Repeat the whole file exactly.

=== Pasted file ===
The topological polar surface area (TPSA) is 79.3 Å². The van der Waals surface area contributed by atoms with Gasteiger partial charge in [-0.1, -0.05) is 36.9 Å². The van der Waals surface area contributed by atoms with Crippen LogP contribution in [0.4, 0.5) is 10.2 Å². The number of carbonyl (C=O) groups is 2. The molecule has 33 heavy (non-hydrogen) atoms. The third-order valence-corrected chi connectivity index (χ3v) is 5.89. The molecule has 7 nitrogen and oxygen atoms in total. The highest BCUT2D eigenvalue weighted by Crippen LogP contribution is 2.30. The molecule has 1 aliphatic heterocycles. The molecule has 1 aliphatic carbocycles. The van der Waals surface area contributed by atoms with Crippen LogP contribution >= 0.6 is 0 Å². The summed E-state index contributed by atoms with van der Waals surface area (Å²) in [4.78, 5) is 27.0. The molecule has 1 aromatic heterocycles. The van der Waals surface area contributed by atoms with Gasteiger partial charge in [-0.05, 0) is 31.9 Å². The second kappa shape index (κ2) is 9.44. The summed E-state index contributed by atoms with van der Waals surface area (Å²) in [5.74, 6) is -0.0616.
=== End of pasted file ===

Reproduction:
The topological polar surface area (TPSA) is 79.3 Å². The van der Waals surface area contributed by atoms with Gasteiger partial charge in [-0.1, -0.05) is 36.9 Å². The van der Waals surface area contributed by atoms with Crippen LogP contribution in [0.4, 0.5) is 10.2 Å². The number of carbonyl (C=O) groups is 2. The molecule has 33 heavy (non-hydrogen) atoms. The third-order valence-corrected chi connectivity index (χ3v) is 5.89. The molecule has 7 nitrogen and oxygen atoms in total. The highest BCUT2D eigenvalue weighted by Crippen LogP contribution is 2.30. The molecule has 1 aliphatic heterocycles. The molecule has 1 aliphatic carbocycles. The van der Waals surface area contributed by atoms with Crippen LogP contribution >= 0.6 is 0 Å². The summed E-state index contributed by atoms with van der Waals surface area (Å²) in [4.78, 5) is 27.0. The molecule has 1 aromatic heterocycles. The van der Waals surface area contributed by atoms with Gasteiger partial charge in [-0.05, 0) is 31.9 Å². The second kappa shape index (κ2) is 9.44. The summed E-state index contributed by atoms with van der Waals surface area (Å²) in [5.74, 6) is -0.0616.